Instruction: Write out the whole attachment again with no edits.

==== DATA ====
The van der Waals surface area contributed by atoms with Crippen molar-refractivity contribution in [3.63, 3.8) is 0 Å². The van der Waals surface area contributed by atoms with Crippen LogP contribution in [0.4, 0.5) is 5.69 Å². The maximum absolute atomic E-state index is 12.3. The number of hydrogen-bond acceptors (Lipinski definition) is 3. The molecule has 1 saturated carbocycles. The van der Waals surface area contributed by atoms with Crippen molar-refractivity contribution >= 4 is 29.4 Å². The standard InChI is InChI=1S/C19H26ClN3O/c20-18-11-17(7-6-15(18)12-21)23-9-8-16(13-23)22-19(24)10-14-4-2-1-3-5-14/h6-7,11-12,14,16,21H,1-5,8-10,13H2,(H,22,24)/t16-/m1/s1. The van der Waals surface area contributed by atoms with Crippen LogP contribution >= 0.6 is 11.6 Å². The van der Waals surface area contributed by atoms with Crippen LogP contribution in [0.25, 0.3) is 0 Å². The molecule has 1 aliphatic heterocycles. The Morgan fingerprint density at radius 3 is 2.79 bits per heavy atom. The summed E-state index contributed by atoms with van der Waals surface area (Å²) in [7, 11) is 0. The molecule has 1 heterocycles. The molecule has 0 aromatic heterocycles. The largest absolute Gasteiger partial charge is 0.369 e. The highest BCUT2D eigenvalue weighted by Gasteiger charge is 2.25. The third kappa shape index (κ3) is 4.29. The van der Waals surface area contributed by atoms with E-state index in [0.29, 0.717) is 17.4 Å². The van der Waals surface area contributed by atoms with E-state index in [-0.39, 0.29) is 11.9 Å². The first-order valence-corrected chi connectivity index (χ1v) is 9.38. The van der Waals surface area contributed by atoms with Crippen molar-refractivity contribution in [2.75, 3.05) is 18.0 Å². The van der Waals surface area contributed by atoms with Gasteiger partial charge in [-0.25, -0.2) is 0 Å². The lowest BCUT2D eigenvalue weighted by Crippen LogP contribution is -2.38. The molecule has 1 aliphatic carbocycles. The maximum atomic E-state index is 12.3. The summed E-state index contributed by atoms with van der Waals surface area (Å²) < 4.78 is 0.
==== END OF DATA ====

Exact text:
The van der Waals surface area contributed by atoms with Crippen molar-refractivity contribution in [3.63, 3.8) is 0 Å². The van der Waals surface area contributed by atoms with Crippen LogP contribution in [0.4, 0.5) is 5.69 Å². The maximum absolute atomic E-state index is 12.3. The number of hydrogen-bond acceptors (Lipinski definition) is 3. The molecule has 1 saturated carbocycles. The van der Waals surface area contributed by atoms with Crippen molar-refractivity contribution >= 4 is 29.4 Å². The standard InChI is InChI=1S/C19H26ClN3O/c20-18-11-17(7-6-15(18)12-21)23-9-8-16(13-23)22-19(24)10-14-4-2-1-3-5-14/h6-7,11-12,14,16,21H,1-5,8-10,13H2,(H,22,24)/t16-/m1/s1. The van der Waals surface area contributed by atoms with Crippen LogP contribution >= 0.6 is 11.6 Å². The van der Waals surface area contributed by atoms with Crippen LogP contribution in [0.25, 0.3) is 0 Å². The molecule has 1 aliphatic heterocycles. The Morgan fingerprint density at radius 3 is 2.79 bits per heavy atom. The summed E-state index contributed by atoms with van der Waals surface area (Å²) in [7, 11) is 0. The molecule has 1 heterocycles. The molecule has 0 aromatic heterocycles. The largest absolute Gasteiger partial charge is 0.369 e. The highest BCUT2D eigenvalue weighted by Gasteiger charge is 2.25. The third kappa shape index (κ3) is 4.29. The van der Waals surface area contributed by atoms with E-state index in [0.29, 0.717) is 17.4 Å². The van der Waals surface area contributed by atoms with E-state index in [-0.39, 0.29) is 11.9 Å². The first-order valence-corrected chi connectivity index (χ1v) is 9.38. The van der Waals surface area contributed by atoms with Crippen molar-refractivity contribution in [2.75, 3.05) is 18.0 Å². The van der Waals surface area contributed by atoms with Gasteiger partial charge in [-0.25, -0.2) is 0 Å². The lowest BCUT2D eigenvalue weighted by Crippen LogP contribution is -2.38. The molecule has 1 aliphatic carbocycles. The maximum atomic E-state index is 12.3. The summed E-state index contributed by atoms with van der Waals surface area (Å²) < 4.78 is 0.